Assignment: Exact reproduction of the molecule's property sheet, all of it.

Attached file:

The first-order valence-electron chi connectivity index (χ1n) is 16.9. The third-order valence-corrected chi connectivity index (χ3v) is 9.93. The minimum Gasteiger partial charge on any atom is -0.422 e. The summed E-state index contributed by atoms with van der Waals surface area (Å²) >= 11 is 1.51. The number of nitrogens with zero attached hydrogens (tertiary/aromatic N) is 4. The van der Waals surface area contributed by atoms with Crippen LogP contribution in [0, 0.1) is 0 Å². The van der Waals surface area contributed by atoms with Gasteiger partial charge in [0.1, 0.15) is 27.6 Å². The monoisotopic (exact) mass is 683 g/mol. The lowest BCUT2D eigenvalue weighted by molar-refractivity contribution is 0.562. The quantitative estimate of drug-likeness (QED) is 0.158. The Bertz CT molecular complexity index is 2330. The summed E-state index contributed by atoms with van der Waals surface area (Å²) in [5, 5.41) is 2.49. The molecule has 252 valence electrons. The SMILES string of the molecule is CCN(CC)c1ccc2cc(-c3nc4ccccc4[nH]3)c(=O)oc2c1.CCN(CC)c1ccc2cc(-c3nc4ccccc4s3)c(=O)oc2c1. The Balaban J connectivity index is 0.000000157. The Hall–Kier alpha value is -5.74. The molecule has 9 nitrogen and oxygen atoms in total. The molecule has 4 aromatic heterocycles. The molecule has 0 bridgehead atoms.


The first-order valence-electron chi connectivity index (χ1n) is 16.9. The third-order valence-corrected chi connectivity index (χ3v) is 9.93. The minimum Gasteiger partial charge on any atom is -0.422 e. The summed E-state index contributed by atoms with van der Waals surface area (Å²) >= 11 is 1.51. The number of nitrogens with zero attached hydrogens (tertiary/aromatic N) is 4. The van der Waals surface area contributed by atoms with Crippen LogP contribution in [0, 0.1) is 0 Å². The van der Waals surface area contributed by atoms with Gasteiger partial charge in [0.1, 0.15) is 27.6 Å². The monoisotopic (exact) mass is 683 g/mol. The lowest BCUT2D eigenvalue weighted by molar-refractivity contribution is 0.562. The quantitative estimate of drug-likeness (QED) is 0.158. The Bertz CT molecular complexity index is 2330. The summed E-state index contributed by atoms with van der Waals surface area (Å²) in [5, 5.41) is 2.49. The molecule has 252 valence electrons. The SMILES string of the molecule is CCN(CC)c1ccc2cc(-c3nc4ccccc4[nH]3)c(=O)oc2c1.CCN(CC)c1ccc2cc(-c3nc4ccccc4s3)c(=O)oc2c1. The Balaban J connectivity index is 0.000000157. The Hall–Kier alpha value is -5.74. The molecule has 9 nitrogen and oxygen atoms in total. The molecule has 4 aromatic heterocycles. The molecule has 0 bridgehead atoms.